There was a bit more drama involved than Boston fans might have hoped for, but after putting up eight runs in the first inning, the Red Sox survived a near-implosion from Wade Miley and kept scoring late to wrap up a series win over the Blue Jays with a 12-6 rout.
Sometimes, it's just not a pitcher's night. You may have thought you'd seen that with Marco Estrada on Tuesday and Rick Porcello on Wednesday, but Matt Boyd made it clear what that really looks like. In his first start against the Rangers, he had been victimized by the home run--three of them in 6.2 innings of work--but had struck out seven and turned in a decent-if-not-quality start by holding Texas to four earned runs.
Tonight, he started the game by getting ahead 0-2 on Mookie Betts, and it was all downhill from there. Actually, that's generous. There was no steady decline. Boyd fell right off a cliff and hit just about every rock possible on the way down. Betts hooked the third pitch he saw into left to give the Red Sox their first baserunner of the night, and Brock Holt singled through the right side of the infield to move Betts along to second. Xander Bogaerts put the Red Sox on the board with a line drive into center, and after falling behind 2-0 to David Ortiz, Boyd offered up the big one. The 2-0 fastball was towards the corner down-and-away, but Ortiz went with it, and did so with authority, going the other way for a three-run shot that had the Red Sox ahead 4-0 four batters into the game.
When Hanley Ramirez followed up with a mammoth shot in the same direction, it was clear what direction this game was headed. Boyd would allow a single to Pablo Sandoval and walk to Mike Napoli before Liam Hendriks was finally ready in the bullpen, and was tagged for both runs when Alejandro De Aza hit a line drive past a diving Kevin Pillar and to the wall in left-center for a triple. Boyd had allowed seven runs and recorded zero outs.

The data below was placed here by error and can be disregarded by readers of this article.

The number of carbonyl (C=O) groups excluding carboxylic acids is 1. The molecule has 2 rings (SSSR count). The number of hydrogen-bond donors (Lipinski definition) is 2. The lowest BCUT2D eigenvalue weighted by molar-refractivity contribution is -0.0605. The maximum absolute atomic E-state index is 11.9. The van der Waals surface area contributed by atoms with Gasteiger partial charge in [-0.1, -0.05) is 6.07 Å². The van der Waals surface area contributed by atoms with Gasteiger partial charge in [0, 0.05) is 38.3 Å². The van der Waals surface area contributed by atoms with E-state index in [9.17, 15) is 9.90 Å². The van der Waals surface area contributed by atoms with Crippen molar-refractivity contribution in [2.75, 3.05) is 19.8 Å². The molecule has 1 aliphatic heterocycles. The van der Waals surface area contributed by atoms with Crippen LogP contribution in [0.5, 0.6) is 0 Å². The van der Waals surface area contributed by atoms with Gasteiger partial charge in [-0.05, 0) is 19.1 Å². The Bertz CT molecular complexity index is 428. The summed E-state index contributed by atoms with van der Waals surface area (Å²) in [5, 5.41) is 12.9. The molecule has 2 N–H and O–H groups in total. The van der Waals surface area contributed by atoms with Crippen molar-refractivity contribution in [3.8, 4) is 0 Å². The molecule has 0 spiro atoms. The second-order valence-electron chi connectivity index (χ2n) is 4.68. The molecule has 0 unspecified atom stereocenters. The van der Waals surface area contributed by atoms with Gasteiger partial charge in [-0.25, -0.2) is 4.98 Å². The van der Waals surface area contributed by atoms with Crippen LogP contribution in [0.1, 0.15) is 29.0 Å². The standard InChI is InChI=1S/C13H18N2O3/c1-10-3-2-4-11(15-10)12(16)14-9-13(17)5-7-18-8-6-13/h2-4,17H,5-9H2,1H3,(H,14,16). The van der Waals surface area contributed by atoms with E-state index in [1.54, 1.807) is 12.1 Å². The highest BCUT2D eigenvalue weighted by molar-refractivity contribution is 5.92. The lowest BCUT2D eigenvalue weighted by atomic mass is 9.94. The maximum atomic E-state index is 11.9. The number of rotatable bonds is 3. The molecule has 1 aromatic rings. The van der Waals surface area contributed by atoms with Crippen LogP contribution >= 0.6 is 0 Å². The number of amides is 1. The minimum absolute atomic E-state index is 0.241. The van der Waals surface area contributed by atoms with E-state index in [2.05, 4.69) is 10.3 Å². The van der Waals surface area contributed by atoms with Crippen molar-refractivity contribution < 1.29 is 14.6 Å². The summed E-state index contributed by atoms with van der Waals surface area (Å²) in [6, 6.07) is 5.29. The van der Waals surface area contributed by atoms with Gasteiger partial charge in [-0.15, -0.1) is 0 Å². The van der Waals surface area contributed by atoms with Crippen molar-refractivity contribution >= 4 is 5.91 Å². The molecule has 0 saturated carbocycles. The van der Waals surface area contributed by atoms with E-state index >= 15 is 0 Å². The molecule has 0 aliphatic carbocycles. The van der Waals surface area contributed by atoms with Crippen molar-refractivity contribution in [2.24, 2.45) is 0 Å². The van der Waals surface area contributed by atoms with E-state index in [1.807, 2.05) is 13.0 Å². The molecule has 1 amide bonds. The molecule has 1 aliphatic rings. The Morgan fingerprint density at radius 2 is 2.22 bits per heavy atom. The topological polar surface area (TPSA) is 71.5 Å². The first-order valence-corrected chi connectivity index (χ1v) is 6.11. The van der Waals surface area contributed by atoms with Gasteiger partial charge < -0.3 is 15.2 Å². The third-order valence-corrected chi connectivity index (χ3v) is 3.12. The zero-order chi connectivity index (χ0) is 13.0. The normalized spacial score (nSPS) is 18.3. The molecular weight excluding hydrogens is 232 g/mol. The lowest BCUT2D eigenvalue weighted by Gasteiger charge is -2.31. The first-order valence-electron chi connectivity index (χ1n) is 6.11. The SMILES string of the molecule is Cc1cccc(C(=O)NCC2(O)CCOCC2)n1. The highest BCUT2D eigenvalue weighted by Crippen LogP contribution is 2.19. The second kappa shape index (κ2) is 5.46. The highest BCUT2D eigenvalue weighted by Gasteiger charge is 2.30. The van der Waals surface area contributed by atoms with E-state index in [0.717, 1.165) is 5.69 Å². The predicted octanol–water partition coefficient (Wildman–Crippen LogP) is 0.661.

The Red Sox would enter the second with an 8-0 lead thanks to another hit from Mookie Betts bringing De Aza in. The inning might have gone on even longer had Betts not been the victim of a very questionable interference call, as his path to third intersected perfectly with Josh Donaldson's path to a ground ball kicked his way by Hendriks. But with the lead at eight, it was hard to get too up-in-arms.
Or at least it was until Wade Miley allowed four runs in the second. It was a night completely devoid of control for Miley, who alternated between off-speed pitches in the dirt and fastballs that flew seemingly at random. In fact, were it not for a great play on a deep fly ball to center by Mookie Betts, Miley may have been punished worse in a frame which saw him allow a great deal of loud contact and walk in a run. But as it stood, the Red Sox escaped with half their lead intact. The only question was how long Miley could last before giving that away.
As it would happen, he lasted through five, and didn't allow another run. It wasn't for a want of threats. The Jays had four baserunners in the fourth (one via an error, granted), and only failed to score thanks to a big double play. And in the fifth the only thing that kept the Jays from pushing across a run was a questionable play at home plate, with Mookie Betts getting a ground ball single from Devon Travis back in to Ryan Hanigan not in time to get Danny Valencia before he reached home, but in plenty of time to tag him when he apparently failed to touch home on the way by.
From there, Boston's bullpen just had to be serviceable, and when the Red Sox tacked on three more runs in the seventh on RBI hits from Alejandro De Aza, Mookie Betts, and Xander Bogaerts (who finished with three, three, and four hits respectively), they just had to avoid total disaster. Better still, Alexei Ogando and Matt Barnes combined for three scoreless innings. Only Craig Breslow failed to hold his end of the bargain, allowing rocket after rocket including two solo shots to let the Jays pull within all of six runs.